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article imageNASA moves on to next phase of Asteroid Redirect Mission

By Jack Derricourt     Aug 16, 2016 in Science
A movie trailer plays before you: the best space scientists of the private and public sector are teaming up to carry out an incredible mission — to relocate a scientifically-vital asteroid from space, into the orbit of the Moon.
It will take cunning, bravery and the greatest technologies available to humanity to succeed at this monumental task. Sounds like great sci-fi, right?
Except this is real life in 2016. NASA has moved on to the next step of its plans to redirect an asteroid into the Moon’s orbit. The Asteroid Redirect Mission (ARM) has been approved by a key program review, allowing for the project to move ahead.
The mission will be divided into two stages: the first portion, slated for launch in December or 2021, will involve an unmanned effort to tow a multi-ton chunk of a near-Earth asteroid (NEA) back into lunar orbit. The second phase will send a crew to the orbiting asteroid, via an Orion spacecraft, to obtain samples for study. While the second phase is an essential portion of the ARM project as it currently stands, planning for the crewed mission remains very tentative, and the 2026 launch date being announced by NASA should be taken with a grain of salt.
The objectives of ARM are many. Chiefly, scientists want to observe an NEA up close, and to test out defence techniques against any hazardous, Earth-bound asteroids. New technologies, which could be vital to Mars missions to come, will also be tested: solar electric propulsion, or ion engines, will be tested for performance; and communication in space via broadband laser will also be thoroughly tested.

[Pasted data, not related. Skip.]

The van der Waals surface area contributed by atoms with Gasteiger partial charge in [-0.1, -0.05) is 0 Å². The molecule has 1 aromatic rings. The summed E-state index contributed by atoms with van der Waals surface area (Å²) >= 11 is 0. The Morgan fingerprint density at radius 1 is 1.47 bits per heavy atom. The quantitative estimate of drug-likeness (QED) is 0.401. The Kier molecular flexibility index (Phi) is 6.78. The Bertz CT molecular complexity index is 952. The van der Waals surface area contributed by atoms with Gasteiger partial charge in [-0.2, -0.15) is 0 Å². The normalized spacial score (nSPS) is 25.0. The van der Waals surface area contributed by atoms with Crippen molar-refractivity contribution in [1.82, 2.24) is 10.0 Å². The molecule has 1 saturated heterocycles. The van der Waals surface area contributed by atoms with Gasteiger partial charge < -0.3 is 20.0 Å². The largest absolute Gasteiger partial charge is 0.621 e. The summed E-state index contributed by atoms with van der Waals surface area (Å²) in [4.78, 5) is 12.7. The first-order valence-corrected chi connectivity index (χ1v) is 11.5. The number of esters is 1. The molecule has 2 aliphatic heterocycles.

ARM is the kind of project that fans of space exploration could only dream of just a few years ago. It’s also the kind of public-private enterprise that groups in the burgeoning space sector have been hoping to see more of. Now that the project has been approved to move ahead, NASA has announced that it will issue a notice to private aerospace companies in September, opening up a competition for scientific payloads to be stowed aboard the robotic stage of ARM. NASA will also begin a review of companies proposing to join in the crewed portion of the research. During the robotic portion of the mission, NASA will investigate the possible value of regular asteroid mining — something that will entice commercial mining companies. Getting involved in such a venture at the initial stages could be incredibly beneficial.
While many are anxious to know which lucky asteroid will soon be floating a little closer to home, those eager NEA fans will have to wait. NASA does not think that a suitable applicant will be announced until 2020.
More about Space, NASA, Asteroid, publicprivate partnerships, commercial mining
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